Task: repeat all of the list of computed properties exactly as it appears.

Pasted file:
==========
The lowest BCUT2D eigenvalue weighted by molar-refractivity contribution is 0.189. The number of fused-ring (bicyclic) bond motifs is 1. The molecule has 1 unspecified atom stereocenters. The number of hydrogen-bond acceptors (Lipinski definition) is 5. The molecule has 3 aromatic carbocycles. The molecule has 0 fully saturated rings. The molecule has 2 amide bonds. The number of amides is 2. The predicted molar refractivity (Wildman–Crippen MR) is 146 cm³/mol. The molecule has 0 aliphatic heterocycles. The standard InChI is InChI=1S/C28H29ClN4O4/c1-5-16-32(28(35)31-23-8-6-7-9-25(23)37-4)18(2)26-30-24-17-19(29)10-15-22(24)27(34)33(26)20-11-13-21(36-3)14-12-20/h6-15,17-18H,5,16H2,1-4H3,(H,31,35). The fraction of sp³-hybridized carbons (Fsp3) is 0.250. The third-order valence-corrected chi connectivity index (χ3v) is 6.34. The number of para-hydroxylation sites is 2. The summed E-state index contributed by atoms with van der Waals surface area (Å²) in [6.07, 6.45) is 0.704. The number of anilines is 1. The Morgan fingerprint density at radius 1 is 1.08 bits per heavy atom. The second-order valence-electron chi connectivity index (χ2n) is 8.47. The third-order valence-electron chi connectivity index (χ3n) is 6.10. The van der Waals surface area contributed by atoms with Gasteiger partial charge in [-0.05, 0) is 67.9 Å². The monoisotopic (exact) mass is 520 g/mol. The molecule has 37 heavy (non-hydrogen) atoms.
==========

The lowest BCUT2D eigenvalue weighted by molar-refractivity contribution is 0.189. The number of fused-ring (bicyclic) bond motifs is 1. The molecule has 1 unspecified atom stereocenters. The number of hydrogen-bond acceptors (Lipinski definition) is 5. The molecule has 3 aromatic carbocycles. The molecule has 0 fully saturated rings. The molecule has 2 amide bonds. The number of amides is 2. The predicted molar refractivity (Wildman–Crippen MR) is 146 cm³/mol. The molecule has 0 aliphatic heterocycles. The standard InChI is InChI=1S/C28H29ClN4O4/c1-5-16-32(28(35)31-23-8-6-7-9-25(23)37-4)18(2)26-30-24-17-19(29)10-15-22(24)27(34)33(26)20-11-13-21(36-3)14-12-20/h6-15,17-18H,5,16H2,1-4H3,(H,31,35). The fraction of sp³-hybridized carbons (Fsp3) is 0.250. The third-order valence-corrected chi connectivity index (χ3v) is 6.34. The number of para-hydroxylation sites is 2. The summed E-state index contributed by atoms with van der Waals surface area (Å²) in [6.07, 6.45) is 0.704. The number of anilines is 1. The Morgan fingerprint density at radius 1 is 1.08 bits per heavy atom. The second-order valence-electron chi connectivity index (χ2n) is 8.47. The third-order valence-electron chi connectivity index (χ3n) is 6.10. The van der Waals surface area contributed by atoms with Gasteiger partial charge in [-0.05, 0) is 67.9 Å². The monoisotopic (exact) mass is 520 g/mol. The molecule has 37 heavy (non-hydrogen) atoms.